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Assortment of raw beef and pork pieces on wooden table

USDA bumps total meat production higher

Cattle, hog and broiler price forecasts raised on continued demand strength.

The U.S. Department of Agriculture's March “World Agricultural Supply & Demand Estimates” report increased the forecast for total U.S. meat production for 2017 to 100.74 billion lb., noting that the higher forecast for beef production more than offset lower forecasts for pork and turkey production.

The broiler production forecast was unchanged from the previous month, at 41.53 billion lb.

USDA raised its estimate for first-quarter beef production based on current slaughter data and for third-quarter production as higher first-quarter placements are marketed in the second half of the year. However, USDA said carcass weights for the year are projected to be lower as feedlot operators are expected to remain current in their marketings. Total 2017 beef production was raised to 26.25 billion lb.

The pork production forecast, at 26.11 billion lb., was slightly lower than the previous month as a result of lighter carcass weights in the first half of the year. USDA will release the “Quarterly Hogs & Pigs” report March 30, which will provide an indication of producer intentions for farrowings in the next two quarters.

Small changes were made to 2016 poultry production estimates, reflecting recent data revisions. For 2017, USDA decreased the turkey production forecast to 6.09 billion lb. on expectations for slower second-half production growth.

Egg production estimates for 2015 and 2016 reflected recent agency statistics revisions. The 2017 forecast for egg production was raised to 8.780 billion doz.

The forecast for 2017 beef imports was unchanged, but USDA raised the export forecast on stronger-than-expected export shipments in the quarter thus far.

Pork imports were lowered for 2017, reflecting larger domestic supplies and limited demand for foreign product. However, USDA raised the pork export forecast based on robust international demand and large domestic supplies of pork.

No change was made to the broiler and turkey trade forecasts. However, USDA lowered the egg export forecast as South Korea's ban on imports of U.S. poultry and products -- due to the recent U.S. outbreak of highly pathogenic avian influenza -- is expected to limit export growth.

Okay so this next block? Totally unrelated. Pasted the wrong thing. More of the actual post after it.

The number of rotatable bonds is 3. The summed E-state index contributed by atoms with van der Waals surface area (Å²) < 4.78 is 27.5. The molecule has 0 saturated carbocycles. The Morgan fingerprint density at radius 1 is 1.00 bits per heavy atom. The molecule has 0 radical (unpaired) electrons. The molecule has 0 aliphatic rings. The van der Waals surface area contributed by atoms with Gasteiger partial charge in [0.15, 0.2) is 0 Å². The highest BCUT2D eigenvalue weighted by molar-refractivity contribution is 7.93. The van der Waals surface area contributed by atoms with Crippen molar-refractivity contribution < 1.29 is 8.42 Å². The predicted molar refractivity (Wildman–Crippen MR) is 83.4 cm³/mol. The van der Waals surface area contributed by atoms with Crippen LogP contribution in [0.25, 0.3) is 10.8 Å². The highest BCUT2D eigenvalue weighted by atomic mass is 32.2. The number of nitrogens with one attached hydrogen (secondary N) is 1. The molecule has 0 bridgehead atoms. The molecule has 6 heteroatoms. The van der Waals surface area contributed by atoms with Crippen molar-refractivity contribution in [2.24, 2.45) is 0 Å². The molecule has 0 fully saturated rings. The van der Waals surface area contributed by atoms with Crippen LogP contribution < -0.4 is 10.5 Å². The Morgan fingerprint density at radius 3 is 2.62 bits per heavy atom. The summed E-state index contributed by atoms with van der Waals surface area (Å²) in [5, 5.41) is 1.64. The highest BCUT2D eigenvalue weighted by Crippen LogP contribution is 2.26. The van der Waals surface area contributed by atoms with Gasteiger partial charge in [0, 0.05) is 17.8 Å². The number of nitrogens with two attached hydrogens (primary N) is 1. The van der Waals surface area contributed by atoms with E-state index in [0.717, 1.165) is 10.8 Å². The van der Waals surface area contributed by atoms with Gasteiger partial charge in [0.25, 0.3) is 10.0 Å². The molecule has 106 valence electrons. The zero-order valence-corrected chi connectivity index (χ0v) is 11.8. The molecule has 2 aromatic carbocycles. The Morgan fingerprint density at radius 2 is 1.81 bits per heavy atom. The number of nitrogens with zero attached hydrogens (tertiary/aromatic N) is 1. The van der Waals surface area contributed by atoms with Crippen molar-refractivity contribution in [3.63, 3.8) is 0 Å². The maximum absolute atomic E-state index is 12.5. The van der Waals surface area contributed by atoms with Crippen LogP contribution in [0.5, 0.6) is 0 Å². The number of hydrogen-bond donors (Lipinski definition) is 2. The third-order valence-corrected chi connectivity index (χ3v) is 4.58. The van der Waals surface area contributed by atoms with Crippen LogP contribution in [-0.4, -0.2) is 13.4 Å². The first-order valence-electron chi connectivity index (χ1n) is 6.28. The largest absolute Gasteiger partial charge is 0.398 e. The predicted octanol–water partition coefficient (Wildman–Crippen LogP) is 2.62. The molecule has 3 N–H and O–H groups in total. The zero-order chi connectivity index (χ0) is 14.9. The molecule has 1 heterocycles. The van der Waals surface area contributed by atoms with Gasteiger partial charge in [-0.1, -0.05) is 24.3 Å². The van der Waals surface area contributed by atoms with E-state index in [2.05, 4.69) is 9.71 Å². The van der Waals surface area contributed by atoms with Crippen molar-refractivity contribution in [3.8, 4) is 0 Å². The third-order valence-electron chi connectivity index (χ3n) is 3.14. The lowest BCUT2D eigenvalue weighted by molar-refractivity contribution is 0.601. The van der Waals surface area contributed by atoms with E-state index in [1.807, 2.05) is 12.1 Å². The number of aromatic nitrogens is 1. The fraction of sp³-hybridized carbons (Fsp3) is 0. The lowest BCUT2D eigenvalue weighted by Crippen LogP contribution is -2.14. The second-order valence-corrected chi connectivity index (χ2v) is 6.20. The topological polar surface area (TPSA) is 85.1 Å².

USDA raised 2017 cattle, hog and broiler price forecasts from last month based on continued demand strength. The 2017 turkey price forecast was lowered because the first-quarter price forecast was reduced. The egg price forecast also was lowered from last month on current price movements.

The 2017 milk production forecast was raised to 217.5 billion lb. as milk cow numbers are expected to increase more rapidly, USDA said. However, growth in milk per cow was reduced based on January data.

Dairy exports on a fat basis for 2017 were unchanged, while skim-solids basis exports were lowered due to expected strong competition in international skim milk powder markets. Forecasts for both fat basis and skim-solids basis imports were unchanged. Ending stocks for 2017 are projected to be unchanged on a fat basis but higher on a skim-solids basis due to increased production of dairy products and weaker exports. Historical milk production and stock estimates reflected recently released revisions.

USDA reduced the cheese price forecast for 2017 as stocks of cheese are high and are expected to pressure prices. The butter price forecast was raised based on continued demand strength. The nonfat dry milk price is projected to be lower on expectations for slower export growth due to increased competition from global competitors. The higher whey price forecast reflects recent market strength.

The Class III price was raised as the higher whey price will more than outweigh the reduced cheese price, USDA noted. The Class IV price forecast was lowered, reflecting the weaker nonfat dry milk price that will more than offset the higher butter price. The all milk price for 2017 is projected to be $17.80-18.40/cwt.

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